The Financial Conduct Authority has imposed a fine of £27,599,400 on UBS AG for breaches of transaction reporting obligations imposed by MiFID (the Markets in Financial Instruments Directive (2004/39/EC), as well as a breach of Principle 3 of the FCA’s Principles of Business, which requires regulated firms to take reasonable care to organize and control their affairs responsibly and effectively, with adequate risk management systems.

FCAUBS’ breaches

Between November 2007 and May 2017, UBS failed to report approximately 3.65 million transactions, reported a further 83 million transactions with incomplete or incorrect details (for example incorrect identifier codes), and failed to take reasonable steps to prevent the erroneous reporting of 49 million transactions.

While the FCA acknowledges that investment banks operate in a “complex and fast-moving global financial services environment”, that makes it all the more important for them to take reasonable care to ensure that their systems and controls for transaction reporting are effective for the nature and scale of their businesses, activities, and products offered. Change management is particularly critical. The FCA’s view was that UBS had failed to take reasonable care to organize and control its affairs responsibly and effectively in respect of its transaction reporting. The failings related to aspects of UBS’ change management processes, its maintenance of the reference data used in its reporting and how it tested whether all the transactions it reported to the FCA were accurate and complete.

Calculation of UBS’ fine

The FCA calculated UBS’ fine with reference to both its current financial penalties regime and the regime that was effective prior to March 2010, given that the conduct at issue covered both these periods.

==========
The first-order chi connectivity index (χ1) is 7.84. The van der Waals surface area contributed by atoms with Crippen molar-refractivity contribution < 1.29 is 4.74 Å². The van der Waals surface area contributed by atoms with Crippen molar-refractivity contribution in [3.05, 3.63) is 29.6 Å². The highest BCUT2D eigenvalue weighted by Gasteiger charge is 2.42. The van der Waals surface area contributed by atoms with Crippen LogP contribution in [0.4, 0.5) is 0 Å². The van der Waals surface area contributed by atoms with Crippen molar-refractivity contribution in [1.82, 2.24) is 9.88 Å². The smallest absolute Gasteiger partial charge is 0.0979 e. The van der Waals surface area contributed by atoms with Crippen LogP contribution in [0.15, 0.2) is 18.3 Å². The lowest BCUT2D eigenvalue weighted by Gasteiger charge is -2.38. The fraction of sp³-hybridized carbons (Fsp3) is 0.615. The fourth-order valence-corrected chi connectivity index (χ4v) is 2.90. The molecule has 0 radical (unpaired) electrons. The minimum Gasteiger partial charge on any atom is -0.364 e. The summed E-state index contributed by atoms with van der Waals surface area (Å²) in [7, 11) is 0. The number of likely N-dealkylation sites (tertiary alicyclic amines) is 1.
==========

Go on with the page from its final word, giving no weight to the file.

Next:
Key factors considered by the FCA in calculating the fine include:

  • UBS identified and self-reported over 85% of the errors;
  • UBS co-operated with the FCA during the course of the investigation;
  • UBS committed significant resources to rectify the issues (at an implementation cost of approximately £39 million);
  • UBS had previously been issued with a fine in November 2005 for transaction reporting failures; and
  • The inaccurate transaction reporting did not profit UBS.

The FCA and UBS reached a settlement agreement at an early stage in the investigation and therefore a 30% discount (stage 1) applied. Were it not for this discount, the FCA would have imposed a fine of almost £40 million.

UBS joins a number of other major banks in receiving fines for transaction reporting failures as the FCA continues to be active in this area as part of its wider focus on issues of market integrity. The decision reminds firms that transaction reporting systems and controls must be fit for the nature and scale of their business, and designed to evolve as the business changes.